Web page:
Randy Faustino is well-known for his work as a FOH engineer and today works on TV shows such as The Voice and American Idol. For Faustino, who put on his first set of headphones as a child and took an interest in mixing while still in high school, audio is more than just his livelihood. “I don’t know anything other than sound; it’s all I've ever been in love with. If this were to fall apart, I have no idea where I would be tomorrow. It’s in my blood, it’s in my heart, it’s in my soul.”
Though Faustino’s first love is audio, the love for his growing family moved him from the road to the TV studios. As the brother of David Faustino, otherwise known as “Bud Bundy” from Married with Children, Randy Faustino would often find himself behind-the-scenes at FOX Studios. It was there that he began working as a boom operator, which led to his working as a sound mixer for various talk shows and awards shows and eventually to his role with American Idol.
“There’s an incredible rush to mixing,” says Faustino. “It’s even greater when you’re mixing for live television. There are millions of people watching and, if you make a mistake, it’s out there forever. So, it has to be right and as perfect as it can possibly be. That’s a big challenge when you’re working on shows like The Voice and American Idol.”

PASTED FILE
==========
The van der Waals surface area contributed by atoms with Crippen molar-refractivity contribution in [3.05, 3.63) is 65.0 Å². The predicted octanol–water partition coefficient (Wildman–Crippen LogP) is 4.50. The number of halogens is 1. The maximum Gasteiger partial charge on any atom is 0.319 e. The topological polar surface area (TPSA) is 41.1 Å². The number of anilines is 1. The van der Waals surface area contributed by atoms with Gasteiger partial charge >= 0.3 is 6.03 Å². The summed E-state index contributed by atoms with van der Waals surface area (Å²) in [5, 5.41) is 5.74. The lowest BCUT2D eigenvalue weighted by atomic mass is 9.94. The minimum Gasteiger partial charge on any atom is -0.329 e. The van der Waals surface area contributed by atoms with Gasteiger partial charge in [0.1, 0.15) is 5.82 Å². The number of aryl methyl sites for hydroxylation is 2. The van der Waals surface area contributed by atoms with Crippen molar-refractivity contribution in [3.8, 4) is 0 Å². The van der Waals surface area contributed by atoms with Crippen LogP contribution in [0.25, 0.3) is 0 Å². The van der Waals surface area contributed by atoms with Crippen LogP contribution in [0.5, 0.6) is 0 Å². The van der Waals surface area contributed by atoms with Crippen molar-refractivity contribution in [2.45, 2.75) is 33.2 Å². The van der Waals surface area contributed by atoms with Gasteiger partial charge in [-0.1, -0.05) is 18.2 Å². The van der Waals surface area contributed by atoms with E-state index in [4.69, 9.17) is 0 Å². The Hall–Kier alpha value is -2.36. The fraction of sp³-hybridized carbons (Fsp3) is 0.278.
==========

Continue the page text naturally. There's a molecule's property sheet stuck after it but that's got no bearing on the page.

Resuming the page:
Faustino says it comes down to your ear for the audio. “You have to know what you want something to sound like, and that’s what makes a great mix,” he explains. “You have to know what you want it to sound like in order to know what to do with it. And I have found that I make it sound pleasurable to me. If I like the sound of it, other people do too. That’s what’s worked for me is making it sound good for me. Make something sound the way you love or you think sounds great and then keep learning. Learn from other people. You hear something and you start applying those things for yourself and what works for you.”
In the end, Faustino says it’s important to make yourself happy. “If you’re loving what you’re doing, other people will too,” he adds. “So, do that. And if you’re not getting the sound you want, don’t just keep saying ‘well that’s the best it’s going to be.’ No, keep searching, asking other engineers, hearing other things. Keep searching for ways to make that sound better, those horns better, the keys better, the drums better, whatever ‘that’ is, so that you love mixing.”